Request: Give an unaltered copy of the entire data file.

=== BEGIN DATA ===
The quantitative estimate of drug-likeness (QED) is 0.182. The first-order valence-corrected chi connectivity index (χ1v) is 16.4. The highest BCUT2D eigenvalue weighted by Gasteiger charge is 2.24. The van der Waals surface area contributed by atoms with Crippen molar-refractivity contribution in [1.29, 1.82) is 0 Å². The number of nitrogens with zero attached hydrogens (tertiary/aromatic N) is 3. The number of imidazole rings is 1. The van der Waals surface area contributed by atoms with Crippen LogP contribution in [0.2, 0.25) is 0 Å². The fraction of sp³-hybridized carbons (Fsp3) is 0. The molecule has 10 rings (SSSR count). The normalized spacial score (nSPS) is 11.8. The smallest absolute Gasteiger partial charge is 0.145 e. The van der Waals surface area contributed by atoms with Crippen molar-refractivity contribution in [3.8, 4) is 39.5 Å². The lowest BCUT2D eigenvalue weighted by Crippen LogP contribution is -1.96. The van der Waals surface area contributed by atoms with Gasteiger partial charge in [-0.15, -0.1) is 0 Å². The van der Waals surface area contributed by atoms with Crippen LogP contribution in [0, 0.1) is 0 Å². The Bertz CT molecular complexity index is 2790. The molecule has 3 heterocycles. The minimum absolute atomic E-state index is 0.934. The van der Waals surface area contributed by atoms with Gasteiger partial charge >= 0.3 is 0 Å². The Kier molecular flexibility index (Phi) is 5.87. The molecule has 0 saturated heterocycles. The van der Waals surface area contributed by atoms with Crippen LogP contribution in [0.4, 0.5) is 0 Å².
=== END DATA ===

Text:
The quantitative estimate of drug-likeness (QED) is 0.182. The first-order valence-corrected chi connectivity index (χ1v) is 16.4. The highest BCUT2D eigenvalue weighted by Gasteiger charge is 2.24. The van der Waals surface area contributed by atoms with Crippen molar-refractivity contribution in [1.29, 1.82) is 0 Å². The number of nitrogens with zero attached hydrogens (tertiary/aromatic N) is 3. The number of imidazole rings is 1. The van der Waals surface area contributed by atoms with Crippen LogP contribution in [0.2, 0.25) is 0 Å². The fraction of sp³-hybridized carbons (Fsp3) is 0. The molecule has 10 rings (SSSR count). The normalized spacial score (nSPS) is 11.8. The smallest absolute Gasteiger partial charge is 0.145 e. The van der Waals surface area contributed by atoms with Crippen molar-refractivity contribution in [3.8, 4) is 39.5 Å². The lowest BCUT2D eigenvalue weighted by Crippen LogP contribution is -1.96. The van der Waals surface area contributed by atoms with Gasteiger partial charge in [-0.15, -0.1) is 0 Å². The van der Waals surface area contributed by atoms with Crippen LogP contribution in [0, 0.1) is 0 Å². The Bertz CT molecular complexity index is 2790. The molecule has 3 heterocycles. The minimum absolute atomic E-state index is 0.934. The van der Waals surface area contributed by atoms with Gasteiger partial charge >= 0.3 is 0 Å². The Kier molecular flexibility index (Phi) is 5.87. The molecule has 0 saturated heterocycles. The van der Waals surface area contributed by atoms with Crippen LogP contribution in [0.4, 0.5) is 0 Å².